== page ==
Crossville Chronicle, Crossville, TN

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April 3, 2014

REVIEW: ‘Diary’ celebrates Anne Frank’s life

CROSSVILLE — Entering the Adventure Theater, the audience finds a two-story house with rooms on both levels. An attic area at one end can be shut off from the rest of the house. The audience already knows the story.

It is 1942. The Frank family enters, their gold stars identifying them as Jewish people, as people in danger.

Jason Ross is Otto Frank, protective of his family. Weslie Webster portrays a frightened, almost catatonic Edith Frank, his wife. DeAnna Etchison brings elder daughter Margot Frank alive. We meet the high strung, out-going, fun-loving Anne Frank. Her obvious rebellion against Nazi regulations shows as she tears off the gold star.

Although this family of four is to remain in this house and may not leave, they make an effort to keep a level of normalcy. Mr. Kraler, played by Skip Ritter, owns the house. Miep Gies, played by Caitlin Schaub, is also privy to their presence. These two vow to protect the Frank family. Soon the Van Daan family is brought into their hiding space. Mr. Van Daan is played by Bill Macchio, his wife by Patty Payne, and Peter Van Daan by Ransom Velker. Daniel Black brings us Mr. Dussel, who is a dentist.

Anne writes in her diary. She is trapped not only inside herself, inside the house but with these other people. Tensions rise, tempers fly. Anne and Margot try to celebrate as they sing Hanukkah songs. But how can they truly celebrate without gifts? Insightful and caring, Anne manages to create small offerings such as ear plugs for Mr. Van Daan, who is disturbed by the snoring around him.

Payne and Webster portray wives and mothers used to having control of their lives, accustomed to being protective of their offspring, in charge of the way their households are run.

Panic is just below the surface. Sirens are heard. Bombs are heard. Tensions rise as Act I ends.

The beginning of the second act marks one year in hiding. Medical problems have plagued them. Anne is growing. She can feel it inside herself. The presence of shy Peter Van Daan has an unexpected effect on her. She does not understand, she writes in her diary. Unexpectedly, there is a gift of a pair of red shoes. These adult shoes with heels speak to the changes inside her.

Although the fugitives wish one another Happy New Year, the tensions escalate. Payne, as Mrs. Van Daan, expresses anger, horror, loss as her husband takes her fur coat to sell. This was her final tie to the person she was, to her family. She flares at her husband, “You always know everything.”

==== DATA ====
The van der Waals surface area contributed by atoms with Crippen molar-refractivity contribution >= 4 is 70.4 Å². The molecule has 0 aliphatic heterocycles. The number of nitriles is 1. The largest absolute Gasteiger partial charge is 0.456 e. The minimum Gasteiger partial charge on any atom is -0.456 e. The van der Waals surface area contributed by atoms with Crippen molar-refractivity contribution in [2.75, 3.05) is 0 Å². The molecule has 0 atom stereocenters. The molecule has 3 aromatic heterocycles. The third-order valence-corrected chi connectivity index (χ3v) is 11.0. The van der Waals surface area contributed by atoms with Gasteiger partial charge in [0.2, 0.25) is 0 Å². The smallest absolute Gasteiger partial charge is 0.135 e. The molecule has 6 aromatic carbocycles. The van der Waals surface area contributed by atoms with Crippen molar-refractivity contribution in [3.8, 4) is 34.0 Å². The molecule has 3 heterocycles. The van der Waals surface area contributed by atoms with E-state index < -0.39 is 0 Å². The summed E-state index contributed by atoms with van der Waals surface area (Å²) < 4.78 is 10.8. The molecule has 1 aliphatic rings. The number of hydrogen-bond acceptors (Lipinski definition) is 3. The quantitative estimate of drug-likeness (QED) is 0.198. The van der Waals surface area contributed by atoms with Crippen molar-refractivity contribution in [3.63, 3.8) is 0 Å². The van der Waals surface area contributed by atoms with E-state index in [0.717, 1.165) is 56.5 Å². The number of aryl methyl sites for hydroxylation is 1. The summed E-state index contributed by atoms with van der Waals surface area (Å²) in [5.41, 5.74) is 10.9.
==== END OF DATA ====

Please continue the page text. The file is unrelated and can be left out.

Webster, as Edith Frank, admits there is no hope. She wants to get her family out. Her younger daughter is a mystery to her. Anne continues to be playful, happy, cheerful. Through it all, Anne can talk to her father. He seems to understand her but offers little understanding to his distraught wife. Daughter Margot is struggling to eat. She and her mother are lonely in the presence of one another. She longs for someone to understand her.

Peter Van Daan (Ransom Velker) is confused by his arguing parents. He does admire Anne.

Finally, after a year and a half in the same house, they begin to talk. As they listen to music, she “feels a great awakening in her whole body.” Meanwhile, the situation has become more dangerous every day. Someone has noticed a bookcase where a door used to be downstairs. Money and food are scarce. They must even steal bread. The little food, even rotten potatoes, is divided up. There is horror when it is discovered food is being stolen within the house. Trust is gone. Compassion is gone.

Finally, the invasion begins. They are going to be free. They look forward with joy to being outside, to fixing the meals they want. “If you are hungry, just hold on to me. I will soon be cooking all your old favorite things.”

Enter Austin Price, Zach Steele and Trey Norrod in Nazi uniforms. At gunpoint, they order the adults to go. There is laughter, dancing, music from the attic. The young people, too, are found.

All are taken away. The surrender is signed the next day, January 24, 1945.

Jason Ross gives a magnificent soliloquy at the end. Clearly shaken, he celebrates Anne's life and asks us to remember. I have cherished Ross' acting ability since 1996. Often seen as a comic, he skillfully makes us laugh. We witness a masterful actor who tears our hearts out as Ross ends the production.

This show runs through May 22. Ellie Burnett played Anne on opening night. She was tough, tender and funny. I hope to return to see Ella Frost who shares this demanding role. It is not an easy play to see. There are flashes of humor as Anne writes of these families living their daily lives. Those of us who are old enough have a responsibility to remember. Younger audiences, including upper elementary school children, will understand the implications of war from this show in ways that no textbook can convey.

Do call 484-5000 to order your tickets.


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